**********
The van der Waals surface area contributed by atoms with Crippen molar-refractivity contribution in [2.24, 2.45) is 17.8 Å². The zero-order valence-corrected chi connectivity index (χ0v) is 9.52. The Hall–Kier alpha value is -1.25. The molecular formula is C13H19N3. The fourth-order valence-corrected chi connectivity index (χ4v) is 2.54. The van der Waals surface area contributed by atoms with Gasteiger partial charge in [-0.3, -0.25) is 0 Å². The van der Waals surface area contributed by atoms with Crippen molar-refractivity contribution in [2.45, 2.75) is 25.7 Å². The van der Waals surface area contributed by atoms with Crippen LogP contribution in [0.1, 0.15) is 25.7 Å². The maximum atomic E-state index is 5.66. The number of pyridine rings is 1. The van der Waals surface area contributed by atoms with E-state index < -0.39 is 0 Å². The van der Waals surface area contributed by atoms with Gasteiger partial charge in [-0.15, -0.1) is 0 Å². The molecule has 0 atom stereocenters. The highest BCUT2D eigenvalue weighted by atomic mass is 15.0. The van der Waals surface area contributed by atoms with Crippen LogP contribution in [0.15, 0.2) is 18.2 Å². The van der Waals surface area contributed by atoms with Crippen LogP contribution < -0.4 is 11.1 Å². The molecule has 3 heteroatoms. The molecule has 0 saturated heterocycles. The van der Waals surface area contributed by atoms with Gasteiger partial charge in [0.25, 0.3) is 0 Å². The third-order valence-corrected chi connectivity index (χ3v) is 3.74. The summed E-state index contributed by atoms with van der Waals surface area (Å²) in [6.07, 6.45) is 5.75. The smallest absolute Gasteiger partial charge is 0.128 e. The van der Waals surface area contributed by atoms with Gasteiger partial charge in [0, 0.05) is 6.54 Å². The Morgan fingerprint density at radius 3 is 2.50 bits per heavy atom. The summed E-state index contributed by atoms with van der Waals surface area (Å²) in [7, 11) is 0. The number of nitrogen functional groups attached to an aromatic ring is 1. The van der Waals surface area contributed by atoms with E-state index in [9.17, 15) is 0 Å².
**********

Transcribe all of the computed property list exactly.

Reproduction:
The van der Waals surface area contributed by atoms with Crippen molar-refractivity contribution in [2.24, 2.45) is 17.8 Å². The zero-order valence-corrected chi connectivity index (χ0v) is 9.52. The Hall–Kier alpha value is -1.25. The molecular formula is C13H19N3. The fourth-order valence-corrected chi connectivity index (χ4v) is 2.54. The van der Waals surface area contributed by atoms with Gasteiger partial charge in [-0.3, -0.25) is 0 Å². The van der Waals surface area contributed by atoms with Crippen molar-refractivity contribution in [2.45, 2.75) is 25.7 Å². The van der Waals surface area contributed by atoms with Crippen LogP contribution in [0.1, 0.15) is 25.7 Å². The maximum atomic E-state index is 5.66. The number of pyridine rings is 1. The van der Waals surface area contributed by atoms with E-state index < -0.39 is 0 Å². The van der Waals surface area contributed by atoms with Gasteiger partial charge in [-0.15, -0.1) is 0 Å². The molecule has 0 atom stereocenters. The highest BCUT2D eigenvalue weighted by atomic mass is 15.0. The van der Waals surface area contributed by atoms with Crippen LogP contribution in [0.15, 0.2) is 18.2 Å². The van der Waals surface area contributed by atoms with Crippen LogP contribution < -0.4 is 11.1 Å². The molecule has 3 heteroatoms. The molecule has 0 saturated heterocycles. The van der Waals surface area contributed by atoms with Gasteiger partial charge in [0.25, 0.3) is 0 Å². The third-order valence-corrected chi connectivity index (χ3v) is 3.74. The summed E-state index contributed by atoms with van der Waals surface area (Å²) in [6.07, 6.45) is 5.75. The smallest absolute Gasteiger partial charge is 0.128 e. The van der Waals surface area contributed by atoms with Gasteiger partial charge in [0, 0.05) is 6.54 Å². The Morgan fingerprint density at radius 3 is 2.50 bits per heavy atom. The summed E-state index contributed by atoms with van der Waals surface area (Å²) in [7, 11) is 0. The number of nitrogen functional groups attached to an aromatic ring is 1. The van der Waals surface area contributed by atoms with E-state index in [9.17, 15) is 0 Å².